Aaliyah’s Mother Shuts Down Cemetery Visits After Author 'Promoted' Unauthorized Book at Gravesite
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Aaliyah’s Mother Shuts Down Cemetery Visits After Author Supposedly Promoted Unauthorized Book at Gravesite

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The mother of the late singer Aaliyah used her daughter’s social media account to issue a warning against anyone attempting to visit the singer’s gravesite.

Diane Haughton took to Aaliyah’s Instagram on Tuesday to blast the author who published an unauthorized book and was accused of promoting it at the singer’s gravesite, Yahoo News reported.

“First and foremost, I want to thank my dear ‘Special Ones’ (The Fans) that have been with us for years and supported every endeavor that came our way without hesitation,” Haughton wrote.

“However, due to the behavior of an individual that has been to Aaliyah’s resting place in order to promote a book, I have been forced to make a drastic change at Ferncliff Cemetery and Mausoleum.”


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“This person interrupted all my thoughts and ideas to make August 25th, 2021 a day of Remembrance and Love for my daughter. Please accept my sincere apologies for this and know I love you and always will. Aaliyah’s life will still shine no matter what.”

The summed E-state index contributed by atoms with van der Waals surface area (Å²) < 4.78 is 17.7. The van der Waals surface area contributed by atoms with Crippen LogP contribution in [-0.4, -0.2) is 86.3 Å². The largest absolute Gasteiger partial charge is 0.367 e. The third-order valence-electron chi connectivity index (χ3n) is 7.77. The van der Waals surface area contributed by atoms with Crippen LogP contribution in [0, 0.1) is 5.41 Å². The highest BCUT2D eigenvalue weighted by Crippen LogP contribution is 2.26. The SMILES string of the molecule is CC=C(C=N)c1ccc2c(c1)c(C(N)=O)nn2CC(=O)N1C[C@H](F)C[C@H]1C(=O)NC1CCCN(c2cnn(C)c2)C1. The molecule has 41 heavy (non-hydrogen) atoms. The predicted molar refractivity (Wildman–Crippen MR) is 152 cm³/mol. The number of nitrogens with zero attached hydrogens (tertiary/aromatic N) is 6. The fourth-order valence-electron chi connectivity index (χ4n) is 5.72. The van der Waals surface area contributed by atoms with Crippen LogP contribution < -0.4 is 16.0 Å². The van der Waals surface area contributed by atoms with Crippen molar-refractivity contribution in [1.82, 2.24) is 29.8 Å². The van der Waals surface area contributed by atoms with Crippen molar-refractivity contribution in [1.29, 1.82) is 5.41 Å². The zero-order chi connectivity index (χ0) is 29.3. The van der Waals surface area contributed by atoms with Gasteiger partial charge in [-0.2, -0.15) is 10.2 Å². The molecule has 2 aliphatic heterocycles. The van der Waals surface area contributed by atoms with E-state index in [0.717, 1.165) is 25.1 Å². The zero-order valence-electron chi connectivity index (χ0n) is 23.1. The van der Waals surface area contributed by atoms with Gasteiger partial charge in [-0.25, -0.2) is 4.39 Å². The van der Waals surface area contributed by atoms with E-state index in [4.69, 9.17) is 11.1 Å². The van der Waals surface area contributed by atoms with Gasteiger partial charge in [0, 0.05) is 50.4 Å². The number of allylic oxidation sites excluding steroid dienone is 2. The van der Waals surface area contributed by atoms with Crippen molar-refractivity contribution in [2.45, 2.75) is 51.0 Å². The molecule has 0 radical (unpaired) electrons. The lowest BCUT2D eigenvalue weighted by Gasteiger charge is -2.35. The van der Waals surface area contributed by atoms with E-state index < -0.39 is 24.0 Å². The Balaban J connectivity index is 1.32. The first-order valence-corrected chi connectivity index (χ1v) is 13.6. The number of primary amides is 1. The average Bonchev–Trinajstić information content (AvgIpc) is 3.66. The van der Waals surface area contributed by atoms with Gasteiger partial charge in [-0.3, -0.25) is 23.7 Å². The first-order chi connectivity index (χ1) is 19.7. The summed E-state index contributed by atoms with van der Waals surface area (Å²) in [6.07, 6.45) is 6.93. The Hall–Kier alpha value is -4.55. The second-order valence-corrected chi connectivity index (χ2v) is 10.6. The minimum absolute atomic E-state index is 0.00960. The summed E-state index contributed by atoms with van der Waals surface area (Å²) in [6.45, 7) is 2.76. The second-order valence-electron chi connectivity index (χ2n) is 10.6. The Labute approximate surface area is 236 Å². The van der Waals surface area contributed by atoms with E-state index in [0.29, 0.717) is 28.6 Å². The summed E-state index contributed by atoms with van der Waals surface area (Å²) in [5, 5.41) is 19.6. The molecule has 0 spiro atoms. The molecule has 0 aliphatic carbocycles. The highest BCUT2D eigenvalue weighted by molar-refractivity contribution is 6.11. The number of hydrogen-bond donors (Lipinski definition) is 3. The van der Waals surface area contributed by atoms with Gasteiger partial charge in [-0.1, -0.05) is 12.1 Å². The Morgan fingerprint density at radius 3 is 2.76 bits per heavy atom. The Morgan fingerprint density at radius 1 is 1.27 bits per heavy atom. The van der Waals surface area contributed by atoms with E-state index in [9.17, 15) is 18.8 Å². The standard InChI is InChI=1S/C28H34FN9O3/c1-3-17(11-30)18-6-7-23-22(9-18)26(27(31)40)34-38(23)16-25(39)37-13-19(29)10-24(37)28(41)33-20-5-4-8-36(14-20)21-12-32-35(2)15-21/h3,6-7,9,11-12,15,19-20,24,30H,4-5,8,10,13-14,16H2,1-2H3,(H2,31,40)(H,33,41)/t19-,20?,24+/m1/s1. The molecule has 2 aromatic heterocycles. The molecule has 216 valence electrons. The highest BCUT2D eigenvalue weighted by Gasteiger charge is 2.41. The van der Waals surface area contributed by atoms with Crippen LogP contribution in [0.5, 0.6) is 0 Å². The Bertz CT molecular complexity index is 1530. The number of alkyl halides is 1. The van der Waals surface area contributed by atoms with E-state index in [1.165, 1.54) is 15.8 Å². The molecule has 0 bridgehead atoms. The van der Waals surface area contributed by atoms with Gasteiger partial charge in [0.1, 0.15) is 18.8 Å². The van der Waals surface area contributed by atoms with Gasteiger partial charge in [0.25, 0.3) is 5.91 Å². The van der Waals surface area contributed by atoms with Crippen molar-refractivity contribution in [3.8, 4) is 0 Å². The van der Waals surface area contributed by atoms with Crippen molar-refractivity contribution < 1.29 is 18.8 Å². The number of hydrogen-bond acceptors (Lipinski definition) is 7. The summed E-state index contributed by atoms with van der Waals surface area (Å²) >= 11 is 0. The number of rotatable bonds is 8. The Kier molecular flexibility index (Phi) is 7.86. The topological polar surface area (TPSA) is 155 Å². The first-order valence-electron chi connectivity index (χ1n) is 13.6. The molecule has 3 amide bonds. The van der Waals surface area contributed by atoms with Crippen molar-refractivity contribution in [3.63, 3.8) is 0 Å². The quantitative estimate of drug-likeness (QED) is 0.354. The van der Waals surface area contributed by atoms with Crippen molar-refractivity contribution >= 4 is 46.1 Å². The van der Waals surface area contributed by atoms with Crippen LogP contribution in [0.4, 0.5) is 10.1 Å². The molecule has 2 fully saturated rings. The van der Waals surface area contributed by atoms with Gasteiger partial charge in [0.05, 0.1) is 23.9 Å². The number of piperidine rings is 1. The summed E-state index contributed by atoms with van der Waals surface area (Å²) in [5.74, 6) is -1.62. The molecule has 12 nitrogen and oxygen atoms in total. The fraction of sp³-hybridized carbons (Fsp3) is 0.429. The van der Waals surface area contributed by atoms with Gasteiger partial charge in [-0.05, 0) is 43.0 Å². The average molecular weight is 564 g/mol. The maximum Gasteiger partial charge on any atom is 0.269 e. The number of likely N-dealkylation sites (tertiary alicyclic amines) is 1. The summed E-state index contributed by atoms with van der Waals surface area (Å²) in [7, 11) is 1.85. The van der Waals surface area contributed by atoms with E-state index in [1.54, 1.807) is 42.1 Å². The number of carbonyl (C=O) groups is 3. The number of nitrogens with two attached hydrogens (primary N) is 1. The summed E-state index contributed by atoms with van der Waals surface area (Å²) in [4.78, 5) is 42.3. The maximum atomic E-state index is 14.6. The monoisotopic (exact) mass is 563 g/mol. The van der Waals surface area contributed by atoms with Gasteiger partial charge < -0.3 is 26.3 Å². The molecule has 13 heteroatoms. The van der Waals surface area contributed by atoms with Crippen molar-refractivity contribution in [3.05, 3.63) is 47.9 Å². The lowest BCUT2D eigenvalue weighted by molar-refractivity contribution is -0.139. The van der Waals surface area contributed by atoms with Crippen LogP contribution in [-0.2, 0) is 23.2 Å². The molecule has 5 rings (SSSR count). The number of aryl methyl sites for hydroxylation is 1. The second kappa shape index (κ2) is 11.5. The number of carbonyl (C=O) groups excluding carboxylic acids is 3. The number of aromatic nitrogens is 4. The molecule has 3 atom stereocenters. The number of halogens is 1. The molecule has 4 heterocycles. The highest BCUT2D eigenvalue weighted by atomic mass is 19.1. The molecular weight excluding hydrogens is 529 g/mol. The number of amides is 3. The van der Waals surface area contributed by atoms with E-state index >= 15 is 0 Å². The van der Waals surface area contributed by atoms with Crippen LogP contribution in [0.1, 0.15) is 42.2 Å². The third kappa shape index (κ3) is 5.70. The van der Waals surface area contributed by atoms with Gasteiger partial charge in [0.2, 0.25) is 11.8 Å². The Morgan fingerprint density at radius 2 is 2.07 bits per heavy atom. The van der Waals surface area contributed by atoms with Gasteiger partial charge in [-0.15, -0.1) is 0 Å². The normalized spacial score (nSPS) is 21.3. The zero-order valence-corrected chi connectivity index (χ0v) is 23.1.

Many people assumed Haughton was referring to writer Kathy Iandoli, who recently published Baby Girl: Better Known as Aaliyah. The book was published without the consent of Aaliyah’s family but the journalist denies visiting the late singer’s gravesite.

“I did not promote my book outside of Aaliyah’s gravesite,” Iandoli said. “That is offensive to even suggest. I have been told that fans have had my book there with them. Please no longer bring my book to Ferncliff. Apologies that fans can not visit Aaliyah’s resting place.”

Despite not having the family’s approval, Iandoli told Vanity Fair that she created the book in hopes of “glorifying Aaliyah.”

“I did what I had to do while still holding her up in the highest regard, and sometimes that involves having to tell certain parts of the story that have been kind of covered for so long,” Iandoli said. “I think in order to get the panoramic view of just how dynamic she was, you have to show the peaks and valleys.”